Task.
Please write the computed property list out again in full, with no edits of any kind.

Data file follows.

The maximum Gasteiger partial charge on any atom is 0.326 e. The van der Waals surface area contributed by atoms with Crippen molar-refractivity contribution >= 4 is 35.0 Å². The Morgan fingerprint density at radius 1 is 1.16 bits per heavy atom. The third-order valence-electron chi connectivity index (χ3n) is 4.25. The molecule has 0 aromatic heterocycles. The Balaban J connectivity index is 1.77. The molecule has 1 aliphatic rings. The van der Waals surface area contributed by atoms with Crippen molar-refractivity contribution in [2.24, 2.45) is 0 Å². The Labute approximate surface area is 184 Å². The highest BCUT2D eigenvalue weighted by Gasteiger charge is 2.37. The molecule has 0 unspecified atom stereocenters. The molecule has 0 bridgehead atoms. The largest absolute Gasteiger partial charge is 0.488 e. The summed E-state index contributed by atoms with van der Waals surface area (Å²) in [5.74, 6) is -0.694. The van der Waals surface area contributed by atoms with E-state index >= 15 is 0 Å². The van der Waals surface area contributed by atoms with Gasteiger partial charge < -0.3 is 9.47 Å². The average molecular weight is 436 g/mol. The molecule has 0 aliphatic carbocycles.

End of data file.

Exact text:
The maximum Gasteiger partial charge on any atom is 0.326 e. The van der Waals surface area contributed by atoms with Crippen molar-refractivity contribution >= 4 is 35.0 Å². The Morgan fingerprint density at radius 1 is 1.16 bits per heavy atom. The third-order valence-electron chi connectivity index (χ3n) is 4.25. The molecule has 0 aromatic heterocycles. The Balaban J connectivity index is 1.77. The molecule has 1 aliphatic rings. The van der Waals surface area contributed by atoms with Crippen molar-refractivity contribution in [2.24, 2.45) is 0 Å². The Labute approximate surface area is 184 Å². The highest BCUT2D eigenvalue weighted by Gasteiger charge is 2.37. The molecule has 0 unspecified atom stereocenters. The molecule has 0 bridgehead atoms. The largest absolute Gasteiger partial charge is 0.488 e. The summed E-state index contributed by atoms with van der Waals surface area (Å²) in [5.74, 6) is -0.694. The van der Waals surface area contributed by atoms with E-state index >= 15 is 0 Å². The van der Waals surface area contributed by atoms with Gasteiger partial charge < -0.3 is 9.47 Å². The average molecular weight is 436 g/mol. The molecule has 0 aliphatic carbocycles.